Dodgy rapid antigen tests: TGA pulls RATS from Australian shelves

These are the dodgy Covid RATs you should throw away NOW – as the TGA rips thousands of foreign tests from the shelves

  • The TGA has removed four Rapid Antigen Tests from the market after a review 
  • One importer has also been fined more than $100,000 in infringements 
  • The RACGP president said she welcomed the review of RATs on the market

Four brands of rapid antigen tests have been pulled from Australian shelves after a safety and effectiveness review by Australia’s consumer medicines regulator.

The Therapeutic Goods Administration this week said they are cracking down on importers who ‘failed to provide updated medical research on how the tests stack up against emerging Covid strains’. 

The removed tests are CovClear by Medi-Stats, NowCheck by Life Bioscience, Covifind by Safe Interact and BD Veritor System for Rapid Detection test from Becton Dickinson.

Test supplier Hough Pharma has already received eight infringement notices worth $106,560 for allegedly failing to provide information on the safety and performance of three Covid rapid antigen tests.

The TGA said other companies are also under investigation for ‘similar non-compliance’.

The TGA has removed four rapid antigen tests from the market after a review (stock image) 


CovClear by Medi-Stats

NowCheck by Life Bioscience

Covifind by Safe InteracT

BD Veritor System for Rapid Detection test from Becton Dickinson.

‘Two entries in the ARTG (Australian Register of Therapeutic Goods), sponsored by different companies, have been suspended from the ARTG, one of which is now cancelled and the other remains suspended,’ a health department spokesperson said.

‘The suspended entry is still under investigation by the TGA.’

‘Another sponsor has received an infringement notice for failing to provide information and failing to provide adequate customer support.’

‘Since January 2022, four Rapid Antigen Tests (RATs) have been removed from the ARTG.’

Royal Australian College of GP president Dr Charlotte Hespe said the TGA is constantly reviewing RAT tests on the market to ensure they are effective against new strains.’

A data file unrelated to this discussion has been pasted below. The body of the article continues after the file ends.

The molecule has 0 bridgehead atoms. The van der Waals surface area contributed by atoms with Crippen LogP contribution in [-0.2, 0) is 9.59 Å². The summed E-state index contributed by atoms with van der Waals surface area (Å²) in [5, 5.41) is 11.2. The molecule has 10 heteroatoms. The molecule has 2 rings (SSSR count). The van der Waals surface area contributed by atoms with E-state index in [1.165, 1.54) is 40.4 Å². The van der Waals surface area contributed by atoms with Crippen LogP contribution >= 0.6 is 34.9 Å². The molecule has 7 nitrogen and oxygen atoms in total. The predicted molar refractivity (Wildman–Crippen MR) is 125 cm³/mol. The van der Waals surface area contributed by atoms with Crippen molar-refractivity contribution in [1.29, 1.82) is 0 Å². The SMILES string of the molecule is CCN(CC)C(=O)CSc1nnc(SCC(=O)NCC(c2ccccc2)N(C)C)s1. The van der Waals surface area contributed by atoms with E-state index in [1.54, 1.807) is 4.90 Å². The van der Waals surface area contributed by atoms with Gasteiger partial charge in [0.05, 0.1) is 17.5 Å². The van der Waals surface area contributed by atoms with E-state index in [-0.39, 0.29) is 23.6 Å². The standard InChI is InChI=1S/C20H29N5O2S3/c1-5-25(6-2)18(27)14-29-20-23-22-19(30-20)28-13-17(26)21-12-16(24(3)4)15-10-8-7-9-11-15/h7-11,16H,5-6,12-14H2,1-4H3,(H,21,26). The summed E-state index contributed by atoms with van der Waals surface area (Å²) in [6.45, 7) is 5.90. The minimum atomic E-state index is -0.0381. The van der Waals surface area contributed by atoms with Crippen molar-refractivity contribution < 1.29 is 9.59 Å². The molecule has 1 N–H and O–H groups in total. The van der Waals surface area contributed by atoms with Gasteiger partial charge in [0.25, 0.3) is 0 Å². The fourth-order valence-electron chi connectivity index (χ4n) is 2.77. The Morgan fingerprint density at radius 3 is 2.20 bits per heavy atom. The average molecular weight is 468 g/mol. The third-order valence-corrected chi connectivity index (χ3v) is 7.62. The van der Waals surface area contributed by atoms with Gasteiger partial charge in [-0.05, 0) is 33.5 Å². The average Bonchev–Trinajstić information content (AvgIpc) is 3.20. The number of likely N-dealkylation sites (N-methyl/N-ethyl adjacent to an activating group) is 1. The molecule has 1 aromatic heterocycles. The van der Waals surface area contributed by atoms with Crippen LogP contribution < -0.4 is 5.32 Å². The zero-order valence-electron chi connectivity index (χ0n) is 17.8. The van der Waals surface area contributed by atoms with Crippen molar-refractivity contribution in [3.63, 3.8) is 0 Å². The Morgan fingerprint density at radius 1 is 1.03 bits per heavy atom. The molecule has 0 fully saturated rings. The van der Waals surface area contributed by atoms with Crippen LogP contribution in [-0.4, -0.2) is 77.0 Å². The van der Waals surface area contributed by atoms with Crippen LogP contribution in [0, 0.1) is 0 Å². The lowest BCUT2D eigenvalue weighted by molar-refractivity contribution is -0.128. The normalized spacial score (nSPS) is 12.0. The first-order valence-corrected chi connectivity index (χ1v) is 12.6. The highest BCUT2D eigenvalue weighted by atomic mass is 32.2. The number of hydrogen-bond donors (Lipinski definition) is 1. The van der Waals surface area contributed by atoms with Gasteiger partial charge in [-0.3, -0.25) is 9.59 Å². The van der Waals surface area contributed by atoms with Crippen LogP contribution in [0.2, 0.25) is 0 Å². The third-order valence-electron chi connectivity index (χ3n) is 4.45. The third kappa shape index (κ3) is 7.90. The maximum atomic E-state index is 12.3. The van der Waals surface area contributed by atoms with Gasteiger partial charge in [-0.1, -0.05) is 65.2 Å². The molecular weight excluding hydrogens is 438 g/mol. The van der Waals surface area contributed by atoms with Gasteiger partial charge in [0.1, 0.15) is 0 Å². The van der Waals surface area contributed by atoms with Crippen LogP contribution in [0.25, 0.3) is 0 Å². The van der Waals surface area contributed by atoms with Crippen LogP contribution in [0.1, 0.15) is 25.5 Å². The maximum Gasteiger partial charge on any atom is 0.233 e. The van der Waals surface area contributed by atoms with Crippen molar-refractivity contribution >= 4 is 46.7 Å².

The experience of my patients is the RATs are not a sensitive test. With the new strains, they are particularly not sensitive,’ she said.

One company Hough Pharma has received a $106,000 fine after allegedly failing to provide updated  information to the TGA

One company Hough Pharma has received a $106,000 fine after allegedly failing to provide updated  information to the TGA 

Dr Hespe said rapid antigen tests should be entirely relied upon and other precautions still need to be taken.

‘We have always tried to message that it doesn’t matter that you have a negative RAT, if you have symptoms you should be out of the community until you don’t have them.’

She added that anyone who had Covid symptoms should still get a PCR test even if they returned a negative RAT test result.

The TGA approves the use of RATs in Australia, with the medial body’s website saying it requires a clinical specificity – an ability to accurately identify someone WITHOUT the disease – of 98 per cent.

‘The TGA’s performance requirements for COVID-19 self-tests are internationally aligned with technical specifications published by the World Health Organisation (WHO) and the European Commission,’ the TGA says on its website.

‘For rapid antigen tests, this includes a clinical sensitivity of at least 80% (for specimens collected within 7 days of symptom onset) and a clinical specificity of at least 98%.’

‘Clinical sensitivity’ refers to a test’s ability to  identify someone WITH the disease.

The TGA rates RATs on its website by: acceptable sensitivity, a or clinical sensitivity greater than 80 per cent; high sensitivity, greater than 90 per cent; and very high sensitivity, greater than 95 per cent.

The removal of dodgy RAT tests from the market comes as it’s revealed almost half of adult Australians are estimated to have had Covid-19.

Sydney’s Kirby Institute says a 46.2 per cent prevalence of the virus is almost triple that reported in its previous serosurvey, which estimated about 17 per cent of the population had been infected by late February.

“While we know there is a lot of virus circulating in the community, we can’t rely on testing data alone to understand how many people have been infected,” said the institute’s Dr Dorothy Machalek.

“Some may experience only mild symptoms, or none at all, and they may not always have a test to detect the virus.

“There is also high use of rapid antigen tests, which don’t always get reported.”

Dr Machalek said the serosurveys provide a more complete picture of how much COVID-19 is out there because they measure antibodies to the virus, created when the body’s immune system responds to infection, that remain present for months afterwards.